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The new challenge: interpreting what was never said
Stockholm University, Faculty of Humanities, Department of Linguistics, Sign Language.ORCID iD: 0000-0003-3150-1492
2012 (English)In: Developing the Interpreter; Developing the Profession: ASLI 2010 Conference Proceedings / [ed] Jules Dickinson & Christopher Stone, Coleford, Gloucestershire, 2012, 28-38 p.Conference paper (Refereed)
Abstract [en]

As signed language interpreters we usually work between one spoken language and one signed. These two types of language differ in many aspects, possibly the most noticeable being the fact that in signed languages signs can be meaningfully directed in space. According to earlier research you have to identify referents before you can use ”placement”, ”role shift”, ”verb agreement”, etc. Recent research on several signed languages, however, has shown that a signer does not have to identify a person or a thing before talking about what he/she/it does. Instead, the addressee uses several types of knowledge that are common to him/her and the signer to identify the referents. In this paper we will look at an actual example of signed discourse, and discuss how we identify referents when no lexical sign has been produced to help us. Do we always have the same knowledge as the signer (or the speaker) and the addressee? If not, how can we do our job? We will discuss the types of knowledge signed language interpreters need to be equipped with in order to produce accurate interpretations as well as how to get access to this knowledge.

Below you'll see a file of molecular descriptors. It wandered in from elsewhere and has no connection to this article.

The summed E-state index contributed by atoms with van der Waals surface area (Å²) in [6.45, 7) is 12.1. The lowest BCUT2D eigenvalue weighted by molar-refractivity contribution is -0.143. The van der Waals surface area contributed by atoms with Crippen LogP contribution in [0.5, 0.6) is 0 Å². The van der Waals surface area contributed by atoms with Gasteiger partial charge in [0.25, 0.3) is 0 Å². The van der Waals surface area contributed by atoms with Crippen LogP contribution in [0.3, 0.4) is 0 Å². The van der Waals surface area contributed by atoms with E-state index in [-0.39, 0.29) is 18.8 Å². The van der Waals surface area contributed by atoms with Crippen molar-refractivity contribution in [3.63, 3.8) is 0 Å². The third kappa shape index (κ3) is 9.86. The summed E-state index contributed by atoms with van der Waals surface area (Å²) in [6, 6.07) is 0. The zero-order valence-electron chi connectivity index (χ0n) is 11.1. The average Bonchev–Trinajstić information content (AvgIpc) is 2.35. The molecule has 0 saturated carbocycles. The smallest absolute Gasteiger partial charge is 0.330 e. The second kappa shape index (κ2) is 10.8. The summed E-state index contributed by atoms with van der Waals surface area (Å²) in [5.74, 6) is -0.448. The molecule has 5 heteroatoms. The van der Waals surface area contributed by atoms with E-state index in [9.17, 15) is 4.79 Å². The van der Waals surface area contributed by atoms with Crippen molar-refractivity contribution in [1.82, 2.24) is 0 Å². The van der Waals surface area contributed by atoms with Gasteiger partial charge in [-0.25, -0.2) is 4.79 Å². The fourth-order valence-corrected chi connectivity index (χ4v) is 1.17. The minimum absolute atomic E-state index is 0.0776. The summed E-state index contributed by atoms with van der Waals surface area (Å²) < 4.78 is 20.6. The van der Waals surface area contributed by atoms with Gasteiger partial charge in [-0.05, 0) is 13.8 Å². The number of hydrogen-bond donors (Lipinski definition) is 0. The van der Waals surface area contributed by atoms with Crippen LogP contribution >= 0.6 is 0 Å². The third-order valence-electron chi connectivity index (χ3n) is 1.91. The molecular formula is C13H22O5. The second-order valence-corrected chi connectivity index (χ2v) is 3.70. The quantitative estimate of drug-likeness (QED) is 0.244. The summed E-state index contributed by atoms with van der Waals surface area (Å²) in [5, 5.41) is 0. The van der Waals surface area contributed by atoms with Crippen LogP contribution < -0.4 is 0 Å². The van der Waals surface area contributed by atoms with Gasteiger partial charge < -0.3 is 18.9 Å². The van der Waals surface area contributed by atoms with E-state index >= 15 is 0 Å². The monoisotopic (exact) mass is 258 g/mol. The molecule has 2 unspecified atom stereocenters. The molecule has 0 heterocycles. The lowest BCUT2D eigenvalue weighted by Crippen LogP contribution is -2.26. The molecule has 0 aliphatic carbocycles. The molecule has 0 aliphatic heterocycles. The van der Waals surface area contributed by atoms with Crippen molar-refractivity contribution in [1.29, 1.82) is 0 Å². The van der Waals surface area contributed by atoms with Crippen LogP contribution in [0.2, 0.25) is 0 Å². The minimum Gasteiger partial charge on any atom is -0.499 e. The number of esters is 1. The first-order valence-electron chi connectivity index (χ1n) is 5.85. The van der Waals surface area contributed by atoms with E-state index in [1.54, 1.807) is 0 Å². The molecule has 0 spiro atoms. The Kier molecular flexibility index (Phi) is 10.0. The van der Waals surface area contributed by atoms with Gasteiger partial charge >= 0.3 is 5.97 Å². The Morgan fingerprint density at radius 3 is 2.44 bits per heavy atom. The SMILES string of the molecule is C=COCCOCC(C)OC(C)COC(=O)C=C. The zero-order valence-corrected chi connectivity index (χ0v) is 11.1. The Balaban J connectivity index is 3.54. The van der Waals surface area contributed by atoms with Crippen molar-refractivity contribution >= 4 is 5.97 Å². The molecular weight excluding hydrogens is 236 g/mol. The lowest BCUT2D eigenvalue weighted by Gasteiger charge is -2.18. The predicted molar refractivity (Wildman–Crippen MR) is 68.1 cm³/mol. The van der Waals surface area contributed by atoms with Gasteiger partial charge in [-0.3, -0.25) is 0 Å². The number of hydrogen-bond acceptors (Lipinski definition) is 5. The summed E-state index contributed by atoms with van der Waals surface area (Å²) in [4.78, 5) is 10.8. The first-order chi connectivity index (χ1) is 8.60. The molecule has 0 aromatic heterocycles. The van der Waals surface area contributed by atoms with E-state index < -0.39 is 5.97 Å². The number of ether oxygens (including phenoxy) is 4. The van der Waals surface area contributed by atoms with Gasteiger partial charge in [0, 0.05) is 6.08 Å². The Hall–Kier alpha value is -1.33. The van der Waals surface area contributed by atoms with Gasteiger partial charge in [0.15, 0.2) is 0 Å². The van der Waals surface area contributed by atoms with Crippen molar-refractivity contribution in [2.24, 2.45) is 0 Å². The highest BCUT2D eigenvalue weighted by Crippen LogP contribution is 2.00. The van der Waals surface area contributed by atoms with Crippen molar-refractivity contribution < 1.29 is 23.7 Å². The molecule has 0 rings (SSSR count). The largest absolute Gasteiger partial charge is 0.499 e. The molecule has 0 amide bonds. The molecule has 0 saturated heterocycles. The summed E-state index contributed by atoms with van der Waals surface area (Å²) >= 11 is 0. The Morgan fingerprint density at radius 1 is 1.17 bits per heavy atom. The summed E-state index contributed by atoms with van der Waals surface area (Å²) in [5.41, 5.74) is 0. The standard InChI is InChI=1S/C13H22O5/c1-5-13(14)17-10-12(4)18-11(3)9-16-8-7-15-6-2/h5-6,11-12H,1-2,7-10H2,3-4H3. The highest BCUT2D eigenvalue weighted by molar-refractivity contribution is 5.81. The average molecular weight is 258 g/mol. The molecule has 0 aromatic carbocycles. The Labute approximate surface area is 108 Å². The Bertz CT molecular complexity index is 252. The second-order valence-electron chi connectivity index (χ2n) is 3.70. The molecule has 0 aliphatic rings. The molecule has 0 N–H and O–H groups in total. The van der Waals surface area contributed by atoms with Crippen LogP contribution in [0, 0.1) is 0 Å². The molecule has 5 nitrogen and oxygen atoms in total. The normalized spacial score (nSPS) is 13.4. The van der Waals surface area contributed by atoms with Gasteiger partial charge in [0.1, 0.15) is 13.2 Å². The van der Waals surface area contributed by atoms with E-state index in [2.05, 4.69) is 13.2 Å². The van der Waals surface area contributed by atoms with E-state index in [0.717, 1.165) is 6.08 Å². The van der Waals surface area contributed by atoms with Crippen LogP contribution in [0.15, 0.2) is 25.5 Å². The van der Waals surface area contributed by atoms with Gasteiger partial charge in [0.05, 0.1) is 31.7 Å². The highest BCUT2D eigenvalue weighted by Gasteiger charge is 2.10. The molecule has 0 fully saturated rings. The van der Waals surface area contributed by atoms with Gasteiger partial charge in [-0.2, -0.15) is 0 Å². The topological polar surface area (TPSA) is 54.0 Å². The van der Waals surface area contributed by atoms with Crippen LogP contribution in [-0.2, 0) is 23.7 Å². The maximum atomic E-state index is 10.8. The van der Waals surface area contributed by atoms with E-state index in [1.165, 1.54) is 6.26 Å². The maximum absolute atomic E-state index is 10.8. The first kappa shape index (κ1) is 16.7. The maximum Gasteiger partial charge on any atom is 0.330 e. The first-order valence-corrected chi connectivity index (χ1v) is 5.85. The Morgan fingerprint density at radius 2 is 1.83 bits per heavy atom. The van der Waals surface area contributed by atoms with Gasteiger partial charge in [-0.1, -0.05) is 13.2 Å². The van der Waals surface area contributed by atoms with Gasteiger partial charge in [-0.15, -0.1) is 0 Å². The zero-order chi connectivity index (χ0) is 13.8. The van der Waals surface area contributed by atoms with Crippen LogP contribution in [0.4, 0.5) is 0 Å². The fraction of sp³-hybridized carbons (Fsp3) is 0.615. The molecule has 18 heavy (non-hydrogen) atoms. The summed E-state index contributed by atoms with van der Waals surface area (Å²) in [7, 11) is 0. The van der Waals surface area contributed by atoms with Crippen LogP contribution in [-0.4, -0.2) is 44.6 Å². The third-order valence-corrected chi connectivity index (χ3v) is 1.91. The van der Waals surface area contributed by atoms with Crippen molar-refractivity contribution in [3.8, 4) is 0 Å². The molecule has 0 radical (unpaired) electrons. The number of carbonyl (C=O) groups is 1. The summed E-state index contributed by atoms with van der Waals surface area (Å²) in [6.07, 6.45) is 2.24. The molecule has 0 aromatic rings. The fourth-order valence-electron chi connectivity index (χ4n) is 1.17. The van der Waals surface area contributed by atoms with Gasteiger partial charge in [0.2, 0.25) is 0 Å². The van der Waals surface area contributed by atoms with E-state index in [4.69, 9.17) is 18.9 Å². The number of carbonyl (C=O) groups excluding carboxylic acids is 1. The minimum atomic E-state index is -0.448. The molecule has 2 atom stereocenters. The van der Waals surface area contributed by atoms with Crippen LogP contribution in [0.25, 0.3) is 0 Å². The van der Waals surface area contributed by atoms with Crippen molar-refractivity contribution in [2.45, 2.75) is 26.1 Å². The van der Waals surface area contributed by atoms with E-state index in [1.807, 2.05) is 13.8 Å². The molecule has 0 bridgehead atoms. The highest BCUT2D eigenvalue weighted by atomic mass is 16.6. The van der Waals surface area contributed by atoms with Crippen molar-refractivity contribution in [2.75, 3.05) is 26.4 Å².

Place, publisher, year, edition, pages
Coleford, Gloucestershire, 2012. 28-38 p.
Keyword [en]
sign language, interpreting, sign language interpreting, constructing meaning
National Category
Research subject
Sign Language; Linguistics
URN: urn:nbn:se:su:diva-64504ISBN: 978-0-946252-85-5OAI: diva2:525141
Association of Sign Language Interpreters 2010, 16–17 October, Nottingham, England
Available from: 2012-05-07 Created: 2011-11-21 Last updated: 2013-11-15Bibliographically approved

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Nilsson, Anna-Lena
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